The Titillating Sex Life of Orchids

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Orchid flowers make themselves as seductive as possible! Source:, Clipart Library &

Flowers are all about sex. If they look good and smell good, it’s not to please us humans, but to better seduce their pollinators, because most need cross pollination (transfer of pollen from the flower of one plant to the flower of another of the same species) in order to reproduce. And orchids are the masters of sex when it comes to the world of plants.

How Plants “Do It”


Wind-borne pollen (here from pine trees) can be so copious it coats everything. Source:

Many plants (conifers, oaks, grasses, etc.) produce extra-light pollen in copious quantities then liberate it massively into the air so it will be carried away by the wind. They do so in the hopes (yes, I’m going to go a bit anthropomorphic in this blog; it just makes the explanations so much simpler!) that a single pollen grain will accidentally land on a receptive flower of the right species. Wind pollination does work (otherwise, the species that do it would have gone extinct), but what a waste of resources! Sometimes the entire landscape is covered with a thin layer of pollen that will never serve the plant in any way.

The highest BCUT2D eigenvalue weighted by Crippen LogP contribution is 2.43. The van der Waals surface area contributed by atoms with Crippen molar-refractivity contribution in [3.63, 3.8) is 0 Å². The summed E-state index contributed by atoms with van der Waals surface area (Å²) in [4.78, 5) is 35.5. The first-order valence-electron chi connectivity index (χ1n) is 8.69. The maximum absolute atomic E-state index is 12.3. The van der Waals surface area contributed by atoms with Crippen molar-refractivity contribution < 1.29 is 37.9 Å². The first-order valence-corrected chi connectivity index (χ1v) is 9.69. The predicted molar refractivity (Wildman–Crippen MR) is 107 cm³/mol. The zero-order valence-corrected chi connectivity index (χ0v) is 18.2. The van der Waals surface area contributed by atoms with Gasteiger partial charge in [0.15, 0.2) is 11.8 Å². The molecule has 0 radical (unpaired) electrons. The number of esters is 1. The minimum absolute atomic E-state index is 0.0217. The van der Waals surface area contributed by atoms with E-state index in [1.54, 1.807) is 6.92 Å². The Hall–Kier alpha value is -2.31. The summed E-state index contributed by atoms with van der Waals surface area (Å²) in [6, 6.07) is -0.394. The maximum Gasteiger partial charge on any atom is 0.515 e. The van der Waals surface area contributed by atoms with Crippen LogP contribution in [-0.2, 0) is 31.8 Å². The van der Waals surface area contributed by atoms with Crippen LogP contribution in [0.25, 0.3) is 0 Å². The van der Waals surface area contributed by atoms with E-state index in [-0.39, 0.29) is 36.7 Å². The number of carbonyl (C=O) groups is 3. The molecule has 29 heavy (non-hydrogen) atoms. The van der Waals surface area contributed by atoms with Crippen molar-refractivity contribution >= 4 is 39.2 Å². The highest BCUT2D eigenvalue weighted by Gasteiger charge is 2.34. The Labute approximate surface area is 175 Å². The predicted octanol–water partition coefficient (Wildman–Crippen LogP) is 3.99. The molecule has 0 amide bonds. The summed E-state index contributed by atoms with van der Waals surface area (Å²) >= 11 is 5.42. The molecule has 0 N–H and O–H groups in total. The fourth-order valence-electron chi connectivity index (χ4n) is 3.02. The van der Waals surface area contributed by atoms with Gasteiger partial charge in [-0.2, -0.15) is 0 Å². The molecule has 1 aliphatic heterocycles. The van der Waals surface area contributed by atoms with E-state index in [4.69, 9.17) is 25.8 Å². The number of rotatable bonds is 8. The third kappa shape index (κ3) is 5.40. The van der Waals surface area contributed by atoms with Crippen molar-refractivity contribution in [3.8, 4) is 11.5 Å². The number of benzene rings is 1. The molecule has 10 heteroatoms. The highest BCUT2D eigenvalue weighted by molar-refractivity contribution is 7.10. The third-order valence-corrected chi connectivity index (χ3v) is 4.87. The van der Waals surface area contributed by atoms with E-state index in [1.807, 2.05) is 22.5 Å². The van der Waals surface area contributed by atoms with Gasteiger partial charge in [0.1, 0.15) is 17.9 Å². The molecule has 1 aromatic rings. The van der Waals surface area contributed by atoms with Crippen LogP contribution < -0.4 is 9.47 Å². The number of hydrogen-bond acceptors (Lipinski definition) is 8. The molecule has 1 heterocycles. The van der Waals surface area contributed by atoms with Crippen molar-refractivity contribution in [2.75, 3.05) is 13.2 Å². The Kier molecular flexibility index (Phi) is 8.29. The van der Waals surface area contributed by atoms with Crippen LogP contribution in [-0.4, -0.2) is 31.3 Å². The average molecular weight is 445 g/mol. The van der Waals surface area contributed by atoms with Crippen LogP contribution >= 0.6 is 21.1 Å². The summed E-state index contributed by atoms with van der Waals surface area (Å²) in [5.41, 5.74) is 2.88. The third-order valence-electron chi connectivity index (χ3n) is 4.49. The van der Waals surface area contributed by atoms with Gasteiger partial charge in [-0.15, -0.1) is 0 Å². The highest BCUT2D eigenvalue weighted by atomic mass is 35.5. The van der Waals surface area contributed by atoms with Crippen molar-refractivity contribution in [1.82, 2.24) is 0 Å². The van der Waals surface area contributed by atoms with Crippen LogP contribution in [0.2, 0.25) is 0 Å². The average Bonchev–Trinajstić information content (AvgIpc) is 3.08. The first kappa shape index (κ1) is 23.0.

Most insect-pollinated flowers offer an abundant source of nectar to encourage repeat visits. Source: